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The Economic Impact of Offshoring

With the economy and labour markets contracting around the globe, attention is often turned to the role offshoring plays in the local economy. There is growing sentiment in many western countries against the sourcing of work in lower-cost destinations. U.S. President-elect Barack Obama at the Democratic National Convention stated, "...I will stop giving tax breaks to companies that ship jobs overseas, and I will start giving them to companies that create good jobs right here in America." But is this really a positive step towards strengthening the economy?

Global Net Gain
Outsourcing and offshoring increases the total number of jobs worldwide. Unlike digitisation and automation, outsourcing takes the delivery of a business or technology service out of one business and moves it to another. If a service moves to a lower cost country, more people may be used to compensate for the lack of business knowledge and cultural complexities. Additional people will likely be involved in the transition, management and governance of the outsourced service.

The Local Impact
In many cases, jobs in the sourcing country may be lost in the movement of a service to an offshore location. However, studies have shown that the local economy and job market can still benefit... "The economic benefits from offshore outsourcing will create more than 337,000 jobs by 2010, on top of jobs lost through outsourcing", according to a study by economic analyst Global Insight Inc.1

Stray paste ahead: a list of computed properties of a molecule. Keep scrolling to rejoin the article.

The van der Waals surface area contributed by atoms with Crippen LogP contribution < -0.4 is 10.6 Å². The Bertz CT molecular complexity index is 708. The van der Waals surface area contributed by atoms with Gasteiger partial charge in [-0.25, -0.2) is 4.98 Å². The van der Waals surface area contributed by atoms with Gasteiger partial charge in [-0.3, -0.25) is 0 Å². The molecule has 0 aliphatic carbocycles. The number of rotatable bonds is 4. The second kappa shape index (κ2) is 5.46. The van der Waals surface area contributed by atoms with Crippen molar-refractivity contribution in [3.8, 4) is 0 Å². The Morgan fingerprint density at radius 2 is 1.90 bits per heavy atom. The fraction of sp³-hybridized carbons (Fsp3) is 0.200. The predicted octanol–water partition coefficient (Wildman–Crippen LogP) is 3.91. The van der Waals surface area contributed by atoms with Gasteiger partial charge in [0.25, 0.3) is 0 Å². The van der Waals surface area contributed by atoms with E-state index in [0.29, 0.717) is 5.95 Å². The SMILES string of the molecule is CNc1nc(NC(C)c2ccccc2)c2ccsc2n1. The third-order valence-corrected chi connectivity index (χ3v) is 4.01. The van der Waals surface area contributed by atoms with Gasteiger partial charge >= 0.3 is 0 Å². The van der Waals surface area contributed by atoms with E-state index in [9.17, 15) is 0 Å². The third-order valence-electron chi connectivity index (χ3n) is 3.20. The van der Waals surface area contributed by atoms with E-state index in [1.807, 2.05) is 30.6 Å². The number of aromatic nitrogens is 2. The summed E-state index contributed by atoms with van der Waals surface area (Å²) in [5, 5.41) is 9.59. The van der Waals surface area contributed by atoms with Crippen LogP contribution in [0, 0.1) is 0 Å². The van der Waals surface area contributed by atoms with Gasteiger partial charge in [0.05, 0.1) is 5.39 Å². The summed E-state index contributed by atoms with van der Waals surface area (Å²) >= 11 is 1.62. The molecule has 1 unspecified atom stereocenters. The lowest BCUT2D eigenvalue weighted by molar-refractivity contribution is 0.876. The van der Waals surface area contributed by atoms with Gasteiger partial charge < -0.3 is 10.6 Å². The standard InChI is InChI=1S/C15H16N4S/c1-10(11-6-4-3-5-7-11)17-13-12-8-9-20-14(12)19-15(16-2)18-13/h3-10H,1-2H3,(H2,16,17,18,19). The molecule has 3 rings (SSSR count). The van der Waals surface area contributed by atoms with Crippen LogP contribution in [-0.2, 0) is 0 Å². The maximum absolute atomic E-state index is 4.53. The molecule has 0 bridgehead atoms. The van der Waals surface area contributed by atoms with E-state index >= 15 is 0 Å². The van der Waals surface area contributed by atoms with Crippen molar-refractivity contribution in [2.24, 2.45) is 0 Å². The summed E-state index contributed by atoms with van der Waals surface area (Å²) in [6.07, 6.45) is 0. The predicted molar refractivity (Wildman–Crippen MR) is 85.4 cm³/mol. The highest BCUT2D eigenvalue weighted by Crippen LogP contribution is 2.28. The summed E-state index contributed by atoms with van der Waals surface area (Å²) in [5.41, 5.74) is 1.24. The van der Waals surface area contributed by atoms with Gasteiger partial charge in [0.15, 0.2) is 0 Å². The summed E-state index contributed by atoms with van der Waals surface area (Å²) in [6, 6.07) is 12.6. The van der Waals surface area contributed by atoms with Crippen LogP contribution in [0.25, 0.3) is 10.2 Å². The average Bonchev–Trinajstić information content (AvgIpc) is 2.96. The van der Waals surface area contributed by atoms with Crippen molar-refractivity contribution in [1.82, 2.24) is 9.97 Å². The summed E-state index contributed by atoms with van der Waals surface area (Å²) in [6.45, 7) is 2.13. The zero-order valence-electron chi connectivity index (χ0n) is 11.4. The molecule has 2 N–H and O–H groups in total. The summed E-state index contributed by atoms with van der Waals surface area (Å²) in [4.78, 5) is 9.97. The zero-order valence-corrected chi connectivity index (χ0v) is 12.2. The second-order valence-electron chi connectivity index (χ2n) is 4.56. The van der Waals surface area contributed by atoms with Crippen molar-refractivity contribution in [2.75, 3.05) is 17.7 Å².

The impact goes well beyond the job market. Offshoring is essential for many local industries to remain competitive. There are few growth industries protected from foreign competition - look at the Japanese automobile and the Indian technology industries as prime examples of companies from emerging markets surpassing incumbent local providers. Businesses - particularly in smaller western economies - need to invest in their core competencies if they are to continue growing, and offshoring supporting services provides an effective means to do so.

The Myth Of Economic Entitlement
In 1800, China and India accounted for approximately 50% of the world's GDP - by 1950 their share had dropped to 10%. Conversely, the U.S. grew from roughly 3% to nearly 30% during that same period.2 Additionally, most forecasts see India and China regaining the majority of their global share in the next 50 years. Western companies must position themselves as leaders within a global economy - not a national economy - if they want to remain on top as wealth shifts from West to East. Policies that encourage protectionism and closed-borders will only hasten the loss of relative economic strength. On the flip side, offshoring puts western countries in a position to share the benefits of developing nations' growth - by affording greater control over industrial and service sectors, as well as providing access to an increasingly wealthy customer base.

In summary, a move back towards more protectionist policies may provide some very brief respite to domestic unemployment pressures. However, taking a defensive approach in an economy that is (and will continue to be) more global than ever before puts Western economies in serious risk of losing competitiveness very quickly.

Sources
1. http://www.infoworld.com
2. http://www.visualizingeconomics.com/2008/01/20/share-of-world-gdp/
 

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